Three shareholders at the Lake Oswego Corporation plan to go forward with a lawsuit against the company after a Clackamas County Circuit Court judge ruled Monday that the trio - Doug Oliphant, Doug Reiter and Jerry Stubblefield - can pursue a claim of election fraud.

The ruling doesn't change the status of the lawsuit, which in May was reduced from broad claims of corporate malfeasance to the single oppression claim.

Judge James Tate reaffirmed the status of the case when the Lake Corp moved to dismiss new filings at a hearing Monday. Tate ruled that the three plaintiffs could pursue a claim that the Lake Corp oppressed them in elections for the board of directors in May 2005.

He said they may use other charges, such as a corporate failure to protect shareholders from city pollution and to notify them of potential health hazards, as evidence of motive in the oppression case.

'It just means that the lawsuit will go forward,' said Stuart Brown, attorney for the Concerned Shareholders.

Brown had previously filed the case, alleging other claims, including waste of corporate assets, director self-dealing and a conspiracy to help developer Jeff Parker evade city building codes. Those claims - repeated in recent court filings - met with the same fate as similar accusations made last spring: They will not go to trial.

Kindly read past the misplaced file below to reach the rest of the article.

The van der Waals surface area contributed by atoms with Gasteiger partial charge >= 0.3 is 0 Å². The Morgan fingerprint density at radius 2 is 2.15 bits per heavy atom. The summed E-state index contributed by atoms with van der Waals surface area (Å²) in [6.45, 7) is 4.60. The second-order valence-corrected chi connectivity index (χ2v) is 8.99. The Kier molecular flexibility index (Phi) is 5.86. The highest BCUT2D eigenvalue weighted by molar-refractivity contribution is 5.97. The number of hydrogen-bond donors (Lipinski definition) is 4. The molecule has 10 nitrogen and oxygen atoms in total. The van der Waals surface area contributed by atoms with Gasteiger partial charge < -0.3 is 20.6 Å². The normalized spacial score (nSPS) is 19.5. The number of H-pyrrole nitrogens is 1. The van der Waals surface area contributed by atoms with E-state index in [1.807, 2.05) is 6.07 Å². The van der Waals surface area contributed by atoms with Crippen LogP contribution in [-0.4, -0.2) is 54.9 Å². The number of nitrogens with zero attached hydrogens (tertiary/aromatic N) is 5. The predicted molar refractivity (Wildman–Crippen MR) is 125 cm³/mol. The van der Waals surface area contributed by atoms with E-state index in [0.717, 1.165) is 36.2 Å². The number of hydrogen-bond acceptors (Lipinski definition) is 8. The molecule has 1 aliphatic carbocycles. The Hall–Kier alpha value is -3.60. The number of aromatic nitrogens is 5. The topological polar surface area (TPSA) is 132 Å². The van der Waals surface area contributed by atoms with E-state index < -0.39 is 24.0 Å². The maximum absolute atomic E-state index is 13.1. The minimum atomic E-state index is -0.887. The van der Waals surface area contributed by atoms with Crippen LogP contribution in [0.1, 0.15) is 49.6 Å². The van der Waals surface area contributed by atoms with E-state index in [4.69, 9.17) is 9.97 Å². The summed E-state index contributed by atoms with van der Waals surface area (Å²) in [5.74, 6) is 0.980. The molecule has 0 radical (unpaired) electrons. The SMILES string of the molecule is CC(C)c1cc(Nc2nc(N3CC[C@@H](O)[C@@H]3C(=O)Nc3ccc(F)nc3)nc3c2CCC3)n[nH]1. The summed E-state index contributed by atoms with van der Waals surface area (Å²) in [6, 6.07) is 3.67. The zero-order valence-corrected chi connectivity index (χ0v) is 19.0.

But the charges of election fraud will roll forward. The claims stem from a May 2005 election for the Lake Corp board of directors in which the Concerned Shareholders - a group of about 100 lakefront shareholders - offered a slate of candidates to oppose board-nominated picks. Those names did not appear on shareholder ballots. The Lake Corp required a single proxy ballot for their own absent supporters but required the Concerned Shareholders to file separate proxy ballots for each of their absent voters.

The Concerned Shareholders said the hasty paperwork resulted in errors that later disqualified some voters. Both sides disagree about the final tally and the Lake Corp refused a recount in the election.

Those claims will be heard in a trial now set for Dec. 5.

Barnes Ellis, attorney for the Lake Corp, said the three plaintiffs are still a long way from proving their claim in spite of Monday's decision.

'That doesn't mean they have ever come forward with a single fact. It just means they can stay in court,' said Ellis.

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